Flare false alarm put lives at risk

The RNLI gave a demonstration at the Harbour Festival

The RNLI gave a demonstration at the Harbour Festival

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RNLI Stonehaven and HM Coastguard want to raise awareness of the use of flares after an incident last weekend in Inverbervie.

Stonehaven Inshore Lifeboat was launched following a call from the Coastguard after a member of the public reported a red flare off the coast of Inverbervie. After searching for an hour and a half the crew were stood down as it appeared that there was no boat or person in distress.

The RNLI wish to convey the seriousness of discharging a flare unnecessarily.

Paul Haynes, Stonehaven Lifeboat Coxswain said: ““The deployment at night to an emergency call from a member of the public who has sighted a red flare along the shoreline is undertaken without question by RNLI lifeboat crews and coastguard mobile cliff rescue teams; a local fishing boat might be sinking, there could be people in the freezing water and lives are potentially at stake. However the emergency deployment of a life boat is not taken lightly as it always involves risk to crew; risk which greatly increases at night, particularly when operating inshore along the exposed NE coastline composed mainly of high cliff and rock outcrops. Having deployed to the scene of an emergency call out through difficult sea-conditions in the dark, after an hour of searching, it is very disappointing then to find out it is a false alarm and that flares are being set off for ‘fun’.

“Not only are flares highly dangerous pyrotechnics that can cause serious injury or fire, if used inappropriately, significant emergency service resource is tied up. This might involve lifeboats, coastguard cliff rescue teams, police, ambulances and search and rescue helicopters, all of which are then unable to respond to a real emergency. As a result life could potentially be lost because rescue services are occupied by to a false alarm. “Earlier in the year, two missing local fishermen initiated Scotland’s largest maritime search and rescue operation. This highlighted the critical work undertaken by the emergency services. As a local lifeboat coxswain I urge people to consider the risk they are exposing lifeboat crews to by initiating a false call and the inability of these search and rescue assets to then be able to respond to what might be a real life critical emergency. Police confirmed to us that they were also called to the incident but there did not appear to be anyone in distress.”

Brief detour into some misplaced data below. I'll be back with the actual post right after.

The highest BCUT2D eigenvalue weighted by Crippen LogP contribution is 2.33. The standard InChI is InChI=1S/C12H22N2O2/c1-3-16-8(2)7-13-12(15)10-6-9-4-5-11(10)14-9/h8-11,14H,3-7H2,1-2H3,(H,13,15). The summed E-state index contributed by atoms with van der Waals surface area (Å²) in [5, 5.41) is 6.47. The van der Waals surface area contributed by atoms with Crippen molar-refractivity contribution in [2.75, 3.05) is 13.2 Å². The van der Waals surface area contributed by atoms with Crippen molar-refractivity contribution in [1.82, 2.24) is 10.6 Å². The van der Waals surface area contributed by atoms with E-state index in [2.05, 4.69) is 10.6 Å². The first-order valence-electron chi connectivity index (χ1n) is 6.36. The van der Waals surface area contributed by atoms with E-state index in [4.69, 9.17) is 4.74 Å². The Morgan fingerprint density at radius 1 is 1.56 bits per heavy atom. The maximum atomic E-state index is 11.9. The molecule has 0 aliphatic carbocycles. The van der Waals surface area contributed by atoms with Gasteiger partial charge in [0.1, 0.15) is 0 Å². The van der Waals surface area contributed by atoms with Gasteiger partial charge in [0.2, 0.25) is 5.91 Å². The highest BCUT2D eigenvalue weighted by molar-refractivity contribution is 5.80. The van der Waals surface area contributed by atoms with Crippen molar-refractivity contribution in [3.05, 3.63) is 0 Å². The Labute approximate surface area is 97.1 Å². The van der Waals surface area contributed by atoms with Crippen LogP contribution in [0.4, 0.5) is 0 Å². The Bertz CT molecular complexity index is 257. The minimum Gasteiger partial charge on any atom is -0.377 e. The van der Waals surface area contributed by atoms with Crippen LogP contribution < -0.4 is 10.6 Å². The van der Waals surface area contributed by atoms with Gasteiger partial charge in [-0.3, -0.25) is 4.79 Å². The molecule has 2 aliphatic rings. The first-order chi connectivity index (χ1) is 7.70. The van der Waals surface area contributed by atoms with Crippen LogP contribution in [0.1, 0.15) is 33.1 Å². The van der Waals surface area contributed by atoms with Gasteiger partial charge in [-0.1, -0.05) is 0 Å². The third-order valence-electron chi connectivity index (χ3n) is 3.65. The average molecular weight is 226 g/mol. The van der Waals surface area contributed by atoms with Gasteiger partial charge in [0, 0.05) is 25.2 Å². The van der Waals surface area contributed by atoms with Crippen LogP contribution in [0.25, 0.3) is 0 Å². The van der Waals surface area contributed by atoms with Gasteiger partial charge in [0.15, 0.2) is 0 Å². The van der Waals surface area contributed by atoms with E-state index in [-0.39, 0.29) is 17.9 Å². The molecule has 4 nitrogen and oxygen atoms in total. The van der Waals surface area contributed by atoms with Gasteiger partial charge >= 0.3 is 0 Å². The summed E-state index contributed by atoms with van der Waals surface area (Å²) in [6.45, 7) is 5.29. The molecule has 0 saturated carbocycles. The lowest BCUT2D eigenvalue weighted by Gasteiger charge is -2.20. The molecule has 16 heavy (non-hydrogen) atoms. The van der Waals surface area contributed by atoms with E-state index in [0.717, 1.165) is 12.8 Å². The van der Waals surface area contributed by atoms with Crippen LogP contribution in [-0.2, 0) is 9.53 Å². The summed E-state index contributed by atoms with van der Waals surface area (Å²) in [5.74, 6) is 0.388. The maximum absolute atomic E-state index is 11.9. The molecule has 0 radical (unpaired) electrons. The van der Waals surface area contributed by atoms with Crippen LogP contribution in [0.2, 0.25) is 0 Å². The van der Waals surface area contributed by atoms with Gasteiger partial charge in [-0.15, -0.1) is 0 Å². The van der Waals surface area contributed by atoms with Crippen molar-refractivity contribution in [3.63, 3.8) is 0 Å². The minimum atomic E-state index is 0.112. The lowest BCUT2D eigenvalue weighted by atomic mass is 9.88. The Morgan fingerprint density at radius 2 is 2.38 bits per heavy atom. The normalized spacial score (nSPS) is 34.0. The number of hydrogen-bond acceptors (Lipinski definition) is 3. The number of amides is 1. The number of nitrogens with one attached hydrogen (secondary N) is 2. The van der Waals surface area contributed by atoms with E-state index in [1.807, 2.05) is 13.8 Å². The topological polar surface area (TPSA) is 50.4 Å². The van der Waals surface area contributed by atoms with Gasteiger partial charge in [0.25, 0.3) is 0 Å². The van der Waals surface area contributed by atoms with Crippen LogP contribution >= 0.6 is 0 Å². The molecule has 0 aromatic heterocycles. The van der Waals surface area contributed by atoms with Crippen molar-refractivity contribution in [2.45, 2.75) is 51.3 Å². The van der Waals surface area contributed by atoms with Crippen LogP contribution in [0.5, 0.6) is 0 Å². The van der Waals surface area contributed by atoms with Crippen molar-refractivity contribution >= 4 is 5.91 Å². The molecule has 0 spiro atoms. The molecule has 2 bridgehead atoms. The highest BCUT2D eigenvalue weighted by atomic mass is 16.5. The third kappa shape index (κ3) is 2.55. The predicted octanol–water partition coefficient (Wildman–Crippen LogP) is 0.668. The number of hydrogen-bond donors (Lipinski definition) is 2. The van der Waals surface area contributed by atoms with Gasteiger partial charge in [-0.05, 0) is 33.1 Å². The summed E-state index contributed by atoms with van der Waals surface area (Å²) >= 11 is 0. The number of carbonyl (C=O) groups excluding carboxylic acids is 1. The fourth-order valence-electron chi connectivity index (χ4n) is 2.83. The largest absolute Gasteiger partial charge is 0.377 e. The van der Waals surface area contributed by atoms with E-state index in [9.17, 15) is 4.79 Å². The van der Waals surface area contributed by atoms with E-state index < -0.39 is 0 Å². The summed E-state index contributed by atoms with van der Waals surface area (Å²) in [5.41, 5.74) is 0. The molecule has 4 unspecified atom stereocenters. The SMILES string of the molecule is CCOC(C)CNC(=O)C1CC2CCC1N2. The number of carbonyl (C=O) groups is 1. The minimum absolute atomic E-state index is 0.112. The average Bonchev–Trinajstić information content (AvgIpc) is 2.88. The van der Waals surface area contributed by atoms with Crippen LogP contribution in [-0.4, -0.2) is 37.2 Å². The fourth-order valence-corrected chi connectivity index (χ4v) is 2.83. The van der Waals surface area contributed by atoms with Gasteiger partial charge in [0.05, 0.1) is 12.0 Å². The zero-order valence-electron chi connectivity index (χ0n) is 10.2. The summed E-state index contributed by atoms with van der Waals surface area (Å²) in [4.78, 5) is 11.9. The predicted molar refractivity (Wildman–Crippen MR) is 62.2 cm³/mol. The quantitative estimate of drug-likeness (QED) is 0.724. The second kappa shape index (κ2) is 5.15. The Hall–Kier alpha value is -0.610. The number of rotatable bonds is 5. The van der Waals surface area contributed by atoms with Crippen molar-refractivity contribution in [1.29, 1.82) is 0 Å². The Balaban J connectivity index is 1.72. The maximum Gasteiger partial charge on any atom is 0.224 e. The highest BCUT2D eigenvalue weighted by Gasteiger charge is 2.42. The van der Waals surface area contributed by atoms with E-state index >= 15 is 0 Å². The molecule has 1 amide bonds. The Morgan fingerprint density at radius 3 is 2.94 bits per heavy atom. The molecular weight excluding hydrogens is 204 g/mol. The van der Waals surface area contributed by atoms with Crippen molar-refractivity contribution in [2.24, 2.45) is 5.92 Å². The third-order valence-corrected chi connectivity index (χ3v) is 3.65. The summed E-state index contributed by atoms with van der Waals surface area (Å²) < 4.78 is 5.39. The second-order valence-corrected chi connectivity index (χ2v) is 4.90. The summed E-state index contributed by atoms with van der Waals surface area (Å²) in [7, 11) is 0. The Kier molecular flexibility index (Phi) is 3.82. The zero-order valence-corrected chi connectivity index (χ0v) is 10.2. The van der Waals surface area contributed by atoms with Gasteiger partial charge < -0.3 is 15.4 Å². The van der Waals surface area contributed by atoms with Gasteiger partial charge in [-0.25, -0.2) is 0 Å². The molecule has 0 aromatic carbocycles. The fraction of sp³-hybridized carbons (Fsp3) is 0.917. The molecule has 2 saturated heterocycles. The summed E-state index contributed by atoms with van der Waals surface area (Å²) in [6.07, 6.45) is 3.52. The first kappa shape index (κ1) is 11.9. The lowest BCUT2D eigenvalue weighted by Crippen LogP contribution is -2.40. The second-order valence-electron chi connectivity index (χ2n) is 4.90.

A Police Scotland spokesperson said: “Police were alerted shortly after 7.30pm on Saturday September 27 to a flare being seen in the Inverbervie area and extensive searches were conducted by the Coastguard and Police, however there does not appear to have been anyone in distress.”

A Maritime and Coastguard Agency spokesperson said: “Letting off flares is an extremely irresponsible action and can result in rescue units, including lifeboats, coastguard rescue teams and police, being called out for no good reason. While they are assigned to search for the source of these flares, these rescue units are not available for anyone who may have genuinely needed their help. It is also prohibited under the Merchant Shipping Act to set off red distress flares if you are not in difficulty. The public should ensure that all marine flares are disposed of correctly and you can contact your local Coastguard station for information about flare disposal. Under no circumstances should marine flares be disposed by letting them off.”